The journey of the Pacific Meteorological Council (PMC) Vaka continues, with the 5th meeting of the PMC (PMC-5), under the theme of “Science to Services for a Resilient Pacific”, officially commencing this morning in Apia, Samoa.
The PMC-5 brings together representatives from National Meteorological and Hydrological Services (NMHSs) in the Pacific, as well as those from development partners such as the Secretariat of the Pacific Regional Environment Programme (SPREP), World Meteorological Organization (WMO) and the private sector, to strengthen climate and weather services in the Pacific.
Originally formed in 1993 in Vanuatu the gathering was called the Regional Meteorological Services Directors Meeting, it then became the Pacific Meteorological Council in 2011.
The Associate Minister for the Ministry of Natural Resources and Environment of Samoa, Hon. Taefu Lemi Taefu, delivered the opening remarks on behalf of the Government of Samoa, and extended a warm welcome to the dignitaries and delegates who have travelled to Samoa from around the region for this important event.
“Statistics show that since 1950, extreme events have affected approximately 9.2 million people in the Pacific, 9,811 reported deaths, damages estimated at USD 3.2 billion, and we expect intensification of more extreme weather events, with the likelihood of more hydro-meteorological disasters,” said Hon Associate Minister Taefu.
“It is pleasing to see that after 26 years of hard work and commitment by the Pacific Meteorological Services we see significant progress and improvements in the science to better forecast extreme weather events, and predict future climate change projections with a high degree of accuracy to mitigate these impacts, reduce the risk and enhance the safety and well-being of our Pacific people.”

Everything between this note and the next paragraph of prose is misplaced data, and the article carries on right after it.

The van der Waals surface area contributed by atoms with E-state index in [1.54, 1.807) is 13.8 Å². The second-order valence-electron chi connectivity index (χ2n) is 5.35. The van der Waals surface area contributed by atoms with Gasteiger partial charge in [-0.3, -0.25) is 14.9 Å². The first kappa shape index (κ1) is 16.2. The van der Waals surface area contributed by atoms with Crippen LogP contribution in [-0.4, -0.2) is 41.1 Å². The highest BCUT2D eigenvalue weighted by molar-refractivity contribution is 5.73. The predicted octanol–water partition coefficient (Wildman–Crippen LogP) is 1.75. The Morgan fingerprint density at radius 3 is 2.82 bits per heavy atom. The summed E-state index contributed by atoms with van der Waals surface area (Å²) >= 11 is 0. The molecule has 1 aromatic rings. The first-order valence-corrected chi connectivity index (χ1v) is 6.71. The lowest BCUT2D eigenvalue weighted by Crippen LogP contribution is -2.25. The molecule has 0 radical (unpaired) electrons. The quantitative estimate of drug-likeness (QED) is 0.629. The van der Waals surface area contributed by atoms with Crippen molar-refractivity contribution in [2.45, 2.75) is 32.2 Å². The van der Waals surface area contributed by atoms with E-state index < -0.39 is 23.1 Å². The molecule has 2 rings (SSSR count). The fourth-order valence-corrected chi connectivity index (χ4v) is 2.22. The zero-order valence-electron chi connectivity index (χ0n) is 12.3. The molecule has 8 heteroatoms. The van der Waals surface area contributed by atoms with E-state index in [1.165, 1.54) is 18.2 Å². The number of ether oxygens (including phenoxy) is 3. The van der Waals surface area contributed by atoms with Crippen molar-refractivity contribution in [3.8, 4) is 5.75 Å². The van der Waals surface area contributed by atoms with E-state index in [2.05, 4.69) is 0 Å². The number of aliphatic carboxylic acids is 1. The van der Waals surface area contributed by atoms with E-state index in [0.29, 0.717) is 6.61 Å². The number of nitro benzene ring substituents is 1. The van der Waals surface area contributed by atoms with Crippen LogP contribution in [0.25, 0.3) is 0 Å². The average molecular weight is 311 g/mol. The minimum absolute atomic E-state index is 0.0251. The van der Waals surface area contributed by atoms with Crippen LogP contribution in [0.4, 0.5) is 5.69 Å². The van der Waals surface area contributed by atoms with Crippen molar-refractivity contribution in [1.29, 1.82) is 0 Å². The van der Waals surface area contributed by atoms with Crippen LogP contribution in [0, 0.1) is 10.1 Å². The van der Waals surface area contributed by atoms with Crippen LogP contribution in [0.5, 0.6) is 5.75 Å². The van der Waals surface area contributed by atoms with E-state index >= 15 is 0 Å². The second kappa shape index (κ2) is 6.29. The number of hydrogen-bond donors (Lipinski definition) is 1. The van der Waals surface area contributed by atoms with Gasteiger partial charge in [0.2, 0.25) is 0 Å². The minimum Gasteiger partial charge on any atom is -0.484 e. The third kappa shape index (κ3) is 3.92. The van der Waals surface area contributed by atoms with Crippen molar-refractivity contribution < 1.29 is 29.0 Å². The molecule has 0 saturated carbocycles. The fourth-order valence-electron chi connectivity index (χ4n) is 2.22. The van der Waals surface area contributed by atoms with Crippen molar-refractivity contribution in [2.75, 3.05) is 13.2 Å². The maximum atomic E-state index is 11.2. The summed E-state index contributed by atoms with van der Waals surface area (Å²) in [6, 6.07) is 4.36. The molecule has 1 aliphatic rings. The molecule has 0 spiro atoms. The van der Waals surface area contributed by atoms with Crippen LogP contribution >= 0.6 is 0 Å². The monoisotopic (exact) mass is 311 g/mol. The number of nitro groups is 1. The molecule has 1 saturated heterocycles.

“I can see that much work lies ahead of the Council and its partners, and I wish you all the greatest of successes in your deliberations in the days ahead.”
The outgoing Chair of the PMC-4 and Director of the Solomon Islands Meteorological Services, Mr David Hiba Hiriasa, spoke on the journey of the Vaka since the last council meeting in Honiara in 2017.
“Nine years ago, when we built this new Vaka, which is the PMC in 2011 in the Republic of the Marshall Islands, we charted a clear navigational chart in the Pacific Island Meteorological Strategy on how we would sail the Pacific Ocean to ensure no one is left behind. I am privileged to have been the 4th Captain of this Vaka.”
The opening of the Pacific Met Council today was also the opportunity to pay tribute to and remember the late Mr Ravind Kumar by Mr Hiba Hiriasa and his colleagues.
“As we navigated our journey from Solomon Islands in 2017 to reach these beautiful shores of Apia in 2019, we have met challenges as well as relish moments of celebration. Along the way, I lost my running mate, Mr Ravind Kumar, former Director of Fiji’s Meteorological Services and Vice Chair of the PMC-4, who passed away suddenly in Fiji. The Council would like to acknowledge his invaluable contribution to our work over the years.”